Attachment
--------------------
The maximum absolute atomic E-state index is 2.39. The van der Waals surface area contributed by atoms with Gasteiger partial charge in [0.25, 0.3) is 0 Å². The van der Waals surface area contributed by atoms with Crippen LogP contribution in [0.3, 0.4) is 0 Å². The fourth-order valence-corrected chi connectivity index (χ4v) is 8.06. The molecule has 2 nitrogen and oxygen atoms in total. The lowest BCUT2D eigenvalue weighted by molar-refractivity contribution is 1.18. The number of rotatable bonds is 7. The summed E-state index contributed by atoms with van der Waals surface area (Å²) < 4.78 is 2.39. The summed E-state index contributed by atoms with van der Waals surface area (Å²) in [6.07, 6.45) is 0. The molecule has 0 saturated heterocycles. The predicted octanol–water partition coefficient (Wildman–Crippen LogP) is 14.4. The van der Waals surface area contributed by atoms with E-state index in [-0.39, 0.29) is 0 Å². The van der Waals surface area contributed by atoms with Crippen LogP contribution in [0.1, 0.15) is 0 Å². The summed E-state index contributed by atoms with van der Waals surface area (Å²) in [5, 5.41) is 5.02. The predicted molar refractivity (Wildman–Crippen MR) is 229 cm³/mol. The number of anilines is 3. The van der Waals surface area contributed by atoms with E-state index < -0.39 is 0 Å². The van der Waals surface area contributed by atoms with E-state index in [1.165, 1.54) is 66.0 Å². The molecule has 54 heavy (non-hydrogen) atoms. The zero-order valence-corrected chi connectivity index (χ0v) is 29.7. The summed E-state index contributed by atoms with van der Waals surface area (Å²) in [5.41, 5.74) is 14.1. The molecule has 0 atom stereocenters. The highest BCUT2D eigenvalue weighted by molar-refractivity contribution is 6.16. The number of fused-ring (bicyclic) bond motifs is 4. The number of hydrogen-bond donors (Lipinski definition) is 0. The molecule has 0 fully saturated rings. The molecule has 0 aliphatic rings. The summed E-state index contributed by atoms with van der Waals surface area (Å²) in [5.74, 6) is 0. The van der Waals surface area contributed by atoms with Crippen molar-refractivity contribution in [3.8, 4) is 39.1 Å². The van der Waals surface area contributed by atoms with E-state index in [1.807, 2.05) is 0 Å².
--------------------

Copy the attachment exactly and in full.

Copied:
The maximum absolute atomic E-state index is 2.39. The van der Waals surface area contributed by atoms with Gasteiger partial charge in [0.25, 0.3) is 0 Å². The van der Waals surface area contributed by atoms with Crippen LogP contribution in [0.3, 0.4) is 0 Å². The fourth-order valence-corrected chi connectivity index (χ4v) is 8.06. The molecule has 2 nitrogen and oxygen atoms in total. The lowest BCUT2D eigenvalue weighted by molar-refractivity contribution is 1.18. The number of rotatable bonds is 7. The summed E-state index contributed by atoms with van der Waals surface area (Å²) < 4.78 is 2.39. The summed E-state index contributed by atoms with van der Waals surface area (Å²) in [6.07, 6.45) is 0. The molecule has 0 saturated heterocycles. The predicted octanol–water partition coefficient (Wildman–Crippen LogP) is 14.4. The van der Waals surface area contributed by atoms with E-state index in [-0.39, 0.29) is 0 Å². The van der Waals surface area contributed by atoms with Crippen LogP contribution in [0.1, 0.15) is 0 Å². The summed E-state index contributed by atoms with van der Waals surface area (Å²) in [5, 5.41) is 5.02. The predicted molar refractivity (Wildman–Crippen MR) is 229 cm³/mol. The number of anilines is 3. The van der Waals surface area contributed by atoms with E-state index < -0.39 is 0 Å². The van der Waals surface area contributed by atoms with E-state index in [1.165, 1.54) is 66.0 Å². The molecule has 54 heavy (non-hydrogen) atoms. The zero-order valence-corrected chi connectivity index (χ0v) is 29.7. The summed E-state index contributed by atoms with van der Waals surface area (Å²) in [5.41, 5.74) is 14.1. The molecule has 0 atom stereocenters. The highest BCUT2D eigenvalue weighted by molar-refractivity contribution is 6.16. The number of fused-ring (bicyclic) bond motifs is 4. The number of hydrogen-bond donors (Lipinski definition) is 0. The molecule has 0 fully saturated rings. The molecule has 0 aliphatic rings. The summed E-state index contributed by atoms with van der Waals surface area (Å²) in [5.74, 6) is 0. The van der Waals surface area contributed by atoms with Crippen molar-refractivity contribution in [3.8, 4) is 39.1 Å². The van der Waals surface area contributed by atoms with E-state index in [1.807, 2.05) is 0 Å².